Feminism lately has become such a hotbed of misunderstanding. There are people who are using the "Feminist" label and acting like complete jerks which are tarnishing it for the rest of us. It has come to the point where many people don't want to be labeled a feminist for fear of being looped in with them. So if you are new to feminism or just want to see what it is really about, I suggest reading these books.
1. We Should All Be Feminists
Written by Chimamanda Ngozi Adichie in 2014, this book stands as a reminder of what feminism truly is. She also dispels some dissent about why feminism is even necessary when you can just claim to be a human rights activist:
"Some people ask: 'Why the word feminist? Why not just say you are a believer in human rights, or something like that?' Because that would be ... a way of pretending that it was not women who have, for centuries, been excluded. It would be a way of denying that the problem of gender targets women."
2. The Handmaid's Tale
Written by Margaret Atwood in 1985, this book follows Handmaid Ofglen's life in a totalitarian state that has stripped women of basically every right. It has also been turned into a series on Hulu (but you should still read the book because it is amazing).
"I know why there is no glass, in front of the watercolor picture of blue irises, and why the window opens only partly and why the glass in it is shatter-proof. It isn't running away they're afraid of. We wouldn't get far. It's those other escapes, the ones you can open in yourself, given a cutting edge."
3. Bad Feminist
Written by Roxane Gay in 2014, this book delves into the feelings of a feminist who constantly finds herself at odds with feminism. What do you do when your likes and hobbies seem to contradict what you are fighting for? You write a book and put people who would call you phony in their places.
4. Sister Citizen: Shame, Stereotypes, and Black women in America
Written by Melissa Harris-Perry in 2011, this book is a necessity for anyone who is trying to understand why feminism needs intersectionality. It focuses on the feelings that black women have while they are struggling to be treated like first-class citizens.
“Loss of social standing is an ever-present threat for individuals whose social acceptance is based on behavioral traits rather than unconditional human value.”
5. Feminist, Queer, Crip
Written by Alison Kafer in 2013, another book that highlights the importance of intersectionality except focusing on both sexuality and disability. Kafer offers a heartbreaking read about how even people who protest about the right of everyone having agency over their own bodies sometimes don't extend that to people with disabilities.
"Decisions about the future of disability and disabled people are political decisions and should be recognized and treated as such. Rather than assume that a 'good' future naturally and obviously depends on the eradication of disability, we must recognize this perspective as colored by histories of ableism and disability oppression."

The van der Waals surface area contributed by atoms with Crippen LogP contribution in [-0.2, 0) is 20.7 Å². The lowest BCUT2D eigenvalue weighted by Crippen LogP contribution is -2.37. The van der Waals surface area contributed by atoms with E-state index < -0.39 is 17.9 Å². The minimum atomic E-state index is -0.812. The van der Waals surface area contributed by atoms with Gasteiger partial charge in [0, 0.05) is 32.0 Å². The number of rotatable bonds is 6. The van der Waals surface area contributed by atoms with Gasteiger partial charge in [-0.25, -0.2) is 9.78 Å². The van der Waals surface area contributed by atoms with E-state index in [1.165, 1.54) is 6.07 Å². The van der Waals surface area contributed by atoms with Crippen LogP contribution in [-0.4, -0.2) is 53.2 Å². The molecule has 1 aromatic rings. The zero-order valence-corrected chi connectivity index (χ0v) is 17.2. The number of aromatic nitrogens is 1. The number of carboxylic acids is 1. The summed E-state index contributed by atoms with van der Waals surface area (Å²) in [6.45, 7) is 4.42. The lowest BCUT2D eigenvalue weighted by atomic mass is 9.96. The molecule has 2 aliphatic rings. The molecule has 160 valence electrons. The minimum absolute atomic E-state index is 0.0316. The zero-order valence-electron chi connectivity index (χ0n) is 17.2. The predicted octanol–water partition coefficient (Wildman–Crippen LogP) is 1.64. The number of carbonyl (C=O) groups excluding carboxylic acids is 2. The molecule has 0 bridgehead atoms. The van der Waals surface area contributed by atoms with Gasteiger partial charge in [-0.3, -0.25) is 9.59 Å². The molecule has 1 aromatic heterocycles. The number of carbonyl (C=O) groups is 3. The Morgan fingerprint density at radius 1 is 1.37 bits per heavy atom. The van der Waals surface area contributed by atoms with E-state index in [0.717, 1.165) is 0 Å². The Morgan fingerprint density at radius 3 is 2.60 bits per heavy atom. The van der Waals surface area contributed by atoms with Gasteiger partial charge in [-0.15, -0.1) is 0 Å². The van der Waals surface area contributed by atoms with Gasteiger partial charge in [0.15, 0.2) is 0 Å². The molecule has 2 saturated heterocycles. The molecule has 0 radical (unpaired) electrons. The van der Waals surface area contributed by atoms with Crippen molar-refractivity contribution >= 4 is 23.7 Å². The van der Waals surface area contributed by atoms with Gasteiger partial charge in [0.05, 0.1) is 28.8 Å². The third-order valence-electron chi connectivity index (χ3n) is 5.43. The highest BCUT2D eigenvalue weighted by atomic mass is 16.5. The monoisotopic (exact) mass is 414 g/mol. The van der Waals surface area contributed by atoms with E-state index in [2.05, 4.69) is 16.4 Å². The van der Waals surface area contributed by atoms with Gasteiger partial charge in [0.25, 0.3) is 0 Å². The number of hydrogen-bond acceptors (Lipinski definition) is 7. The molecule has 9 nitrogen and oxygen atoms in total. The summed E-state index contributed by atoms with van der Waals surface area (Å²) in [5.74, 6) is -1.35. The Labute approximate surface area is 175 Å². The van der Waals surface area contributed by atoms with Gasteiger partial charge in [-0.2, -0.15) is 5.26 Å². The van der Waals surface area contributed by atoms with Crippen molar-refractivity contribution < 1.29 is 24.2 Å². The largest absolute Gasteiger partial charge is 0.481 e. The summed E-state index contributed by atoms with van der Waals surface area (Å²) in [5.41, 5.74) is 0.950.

6. Redefining Realness
Written by Janet Mock in 2014, this is the incredible story of a transwoman's journey. On top of this being an amazing book for trans youth, this book makes the reader realize the true struggle that trans people have to go through.
"My story has shown that more is possible for girls growing up like I did."
7. This Bridge Called My Back: Writings By Radical Women of Color
Originally Published in 1981, this anthology is in its fourth edition. It includes essays, art, poems, and stories from feminists of color. Cherrie Moraga writes an incredible introduction that gave birth to this eye-opening quote:
"Social change does not occur through tokenism or exceptions to the rule of discrimination, but through the systemic abolishment of the rule itself."
8. More Than Medicine: A History of the Feminist Women's Health Movement
Written by Jennifer Nelson in 2015, this book serves as a reminder to not only how far we have come but how hard we had to fight to get the rights over our bodies we have today.
"Demands to satisfy basic needs cannot be separated from reproductive politics because a right to reproductive control is hollow without a right to live free of hunger, racism, and violence and without the dignity that facilitates real choices for one's own future community."
9. No Mexicans, Women, or Dogs Allowed: The Rise of the Mexican American Civil Rights Movement
Written by Cynthia Orozco in 2009, follow Orozco as she takes you on a journey of the rise of the League of United Latin-American Citizens and their role in the civil rights movement.
"This story begins in South Texas."
10. I'm Judging You
Written by Luvvie Ajayi in 2016, writes a scathing review of modern feminism and how it has failed at being intersectional. She is not afraid to point out hypocrisy when she sees it. A great read to get you fired up.
"The feminist movement has sucked at being truly intersectional. It has neglected to address the struggles of women who are not straight, white, Christian (or sometimes Jewish), and cisgender... A woman who is Black, trans, or Muslim won't be represented fairly and completely in the fight for equality. Yet even with all these glaring issues, white women have claimed themselves the authority on feminism, and that is insulting."